George resumed his night club music career at age 14 when he joined the R&B vocal group the Altairs at age 14.  His cousin Nathaniel Benson, Richard Harris, Ralph Terry, and Timothy Johnson formed the Altairs at Heron Hill High School in 1958.  They practiced Doo Wop and R&B harmonies in the school rest rooms. With the help of a teacher they performed assemblies at several schools. George Benson joined as a singer and guitarist when Timothy Johnson quit..  The Altairs became one of the most popular vocal groups in Pittsburgh performing at the dance hops hosted by Dee Jays Porky Chedwick and Sir Walter.   The Altairs made their first recording backing singer Anne Keith, a former member of the El Venos.  Anne Keith single “Lover's Prayer” / "Just A Lonely Girl" was released on the Memo label. The Altairs made their own single when they signed with Amy Records in 1959. They released the single "If You Love Me / Groove Time with Benson singing lead vocals.  With local airplay their popularity increased and they opened shows for the Miracles and Frankie Lymon.  George left the Altairs in 1960 to join the Four Counts.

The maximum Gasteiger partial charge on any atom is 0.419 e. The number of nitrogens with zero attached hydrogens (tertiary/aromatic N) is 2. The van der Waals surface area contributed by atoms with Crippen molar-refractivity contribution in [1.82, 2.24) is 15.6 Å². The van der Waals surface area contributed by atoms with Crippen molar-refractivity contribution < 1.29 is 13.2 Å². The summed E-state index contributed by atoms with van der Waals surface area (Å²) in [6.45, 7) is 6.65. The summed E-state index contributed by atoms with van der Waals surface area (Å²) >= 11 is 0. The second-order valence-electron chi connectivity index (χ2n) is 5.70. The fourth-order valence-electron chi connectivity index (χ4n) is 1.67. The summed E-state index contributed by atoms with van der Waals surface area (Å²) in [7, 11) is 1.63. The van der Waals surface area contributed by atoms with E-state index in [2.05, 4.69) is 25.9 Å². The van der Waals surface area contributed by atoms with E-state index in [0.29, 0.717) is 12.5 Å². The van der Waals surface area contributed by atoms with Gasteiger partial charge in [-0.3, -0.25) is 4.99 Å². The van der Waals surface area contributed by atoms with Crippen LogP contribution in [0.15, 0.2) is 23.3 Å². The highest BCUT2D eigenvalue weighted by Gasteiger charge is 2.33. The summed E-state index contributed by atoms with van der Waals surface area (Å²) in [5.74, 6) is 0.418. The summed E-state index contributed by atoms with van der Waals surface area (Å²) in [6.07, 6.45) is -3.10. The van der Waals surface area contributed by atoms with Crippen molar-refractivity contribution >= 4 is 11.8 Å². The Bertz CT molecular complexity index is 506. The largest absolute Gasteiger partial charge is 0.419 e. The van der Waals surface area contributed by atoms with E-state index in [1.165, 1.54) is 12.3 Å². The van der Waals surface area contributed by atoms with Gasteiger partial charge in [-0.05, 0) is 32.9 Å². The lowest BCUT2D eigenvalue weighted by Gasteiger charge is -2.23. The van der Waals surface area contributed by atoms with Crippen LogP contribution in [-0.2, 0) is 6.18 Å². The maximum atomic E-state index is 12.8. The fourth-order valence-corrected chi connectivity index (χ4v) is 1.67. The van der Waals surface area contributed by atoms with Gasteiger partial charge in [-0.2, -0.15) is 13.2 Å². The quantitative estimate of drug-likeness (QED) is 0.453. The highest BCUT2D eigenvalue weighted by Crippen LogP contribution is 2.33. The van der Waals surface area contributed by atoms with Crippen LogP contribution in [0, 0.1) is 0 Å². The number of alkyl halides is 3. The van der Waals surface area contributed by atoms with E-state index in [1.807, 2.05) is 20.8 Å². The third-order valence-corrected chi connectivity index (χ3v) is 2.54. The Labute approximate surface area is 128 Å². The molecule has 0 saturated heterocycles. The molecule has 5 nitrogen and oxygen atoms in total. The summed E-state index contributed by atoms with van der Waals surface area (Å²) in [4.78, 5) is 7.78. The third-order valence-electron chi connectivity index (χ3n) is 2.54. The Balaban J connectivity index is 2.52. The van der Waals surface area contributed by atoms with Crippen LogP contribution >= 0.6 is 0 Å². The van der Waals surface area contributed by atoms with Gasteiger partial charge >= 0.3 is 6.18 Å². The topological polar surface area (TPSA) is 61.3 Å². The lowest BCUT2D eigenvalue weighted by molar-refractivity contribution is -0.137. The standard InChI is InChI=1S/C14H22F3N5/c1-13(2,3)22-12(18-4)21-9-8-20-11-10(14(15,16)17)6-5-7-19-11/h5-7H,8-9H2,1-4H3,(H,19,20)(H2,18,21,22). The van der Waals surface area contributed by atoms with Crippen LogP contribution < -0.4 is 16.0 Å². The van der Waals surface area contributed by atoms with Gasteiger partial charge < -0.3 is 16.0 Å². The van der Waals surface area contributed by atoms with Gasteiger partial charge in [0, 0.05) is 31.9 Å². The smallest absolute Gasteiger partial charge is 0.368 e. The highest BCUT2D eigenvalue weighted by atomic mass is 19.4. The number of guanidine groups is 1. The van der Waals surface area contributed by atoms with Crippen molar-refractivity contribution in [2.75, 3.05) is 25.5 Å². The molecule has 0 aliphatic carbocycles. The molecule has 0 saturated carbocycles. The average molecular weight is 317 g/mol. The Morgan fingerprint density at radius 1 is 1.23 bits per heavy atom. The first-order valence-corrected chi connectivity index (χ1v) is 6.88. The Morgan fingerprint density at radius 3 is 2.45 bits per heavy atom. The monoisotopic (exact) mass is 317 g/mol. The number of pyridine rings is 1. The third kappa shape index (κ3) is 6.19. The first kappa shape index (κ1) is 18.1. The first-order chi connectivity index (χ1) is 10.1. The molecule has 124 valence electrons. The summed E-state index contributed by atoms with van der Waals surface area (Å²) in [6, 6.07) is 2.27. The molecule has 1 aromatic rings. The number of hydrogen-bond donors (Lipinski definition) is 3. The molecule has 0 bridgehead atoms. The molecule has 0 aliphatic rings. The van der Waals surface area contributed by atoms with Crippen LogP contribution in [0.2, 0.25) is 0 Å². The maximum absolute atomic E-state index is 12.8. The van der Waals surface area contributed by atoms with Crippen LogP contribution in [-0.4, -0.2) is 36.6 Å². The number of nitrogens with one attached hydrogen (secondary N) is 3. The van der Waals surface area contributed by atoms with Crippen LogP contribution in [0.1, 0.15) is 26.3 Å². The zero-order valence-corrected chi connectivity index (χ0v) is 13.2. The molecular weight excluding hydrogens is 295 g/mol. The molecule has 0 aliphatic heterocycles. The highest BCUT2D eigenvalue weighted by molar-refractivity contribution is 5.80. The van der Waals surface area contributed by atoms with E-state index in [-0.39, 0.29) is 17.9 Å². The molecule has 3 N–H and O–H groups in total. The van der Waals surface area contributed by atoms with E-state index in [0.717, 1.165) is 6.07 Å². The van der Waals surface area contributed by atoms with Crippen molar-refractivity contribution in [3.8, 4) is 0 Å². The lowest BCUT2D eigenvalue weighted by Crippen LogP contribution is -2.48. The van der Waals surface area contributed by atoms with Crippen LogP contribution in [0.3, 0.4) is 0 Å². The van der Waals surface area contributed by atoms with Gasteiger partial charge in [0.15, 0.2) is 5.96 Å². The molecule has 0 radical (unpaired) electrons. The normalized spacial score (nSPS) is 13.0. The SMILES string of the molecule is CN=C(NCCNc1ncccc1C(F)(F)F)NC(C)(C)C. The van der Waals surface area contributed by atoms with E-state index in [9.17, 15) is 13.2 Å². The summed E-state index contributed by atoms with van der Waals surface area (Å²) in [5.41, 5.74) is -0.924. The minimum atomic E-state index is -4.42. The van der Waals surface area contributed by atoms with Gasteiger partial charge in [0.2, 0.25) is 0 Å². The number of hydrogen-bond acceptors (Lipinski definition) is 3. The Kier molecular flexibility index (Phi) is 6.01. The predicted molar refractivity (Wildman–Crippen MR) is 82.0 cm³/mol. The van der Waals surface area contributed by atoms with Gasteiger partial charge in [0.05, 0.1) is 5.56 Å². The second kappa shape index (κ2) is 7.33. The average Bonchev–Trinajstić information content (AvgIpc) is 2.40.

George attended the Connelly Vocational  High School studying to be an electrician.  But when he learned that the local electrician unions did not admit African Americans, he switched to the commercial art program.  At Connelly the white students in the commercial arts program where given part time training jobs by area businesses.  But African American were denied this opportunity for training and money.  To earn money George Benson worked the late shift performing at night clubs. With the Altairs he was earning $55 a week.  But the late hours performing and trying to complete school assignments took it’s toll.  George frequently slept through classes after late night gigs.  His art teacher Ken Eifert gave him an ultimatum either school or music.  In 1960 only two months away from graduating George choose music. He dropped out of school at age 17.  The Superintendent of Pittsburgh Schools, Richard Wallace presented George with his high school diploma at a Connelly School luncheon in September of 1987.  George worked full time performing in the clubs of the Pittsburgh area.  He fronted his own R&B bands as a singer working at Mason's and the New Frontier club.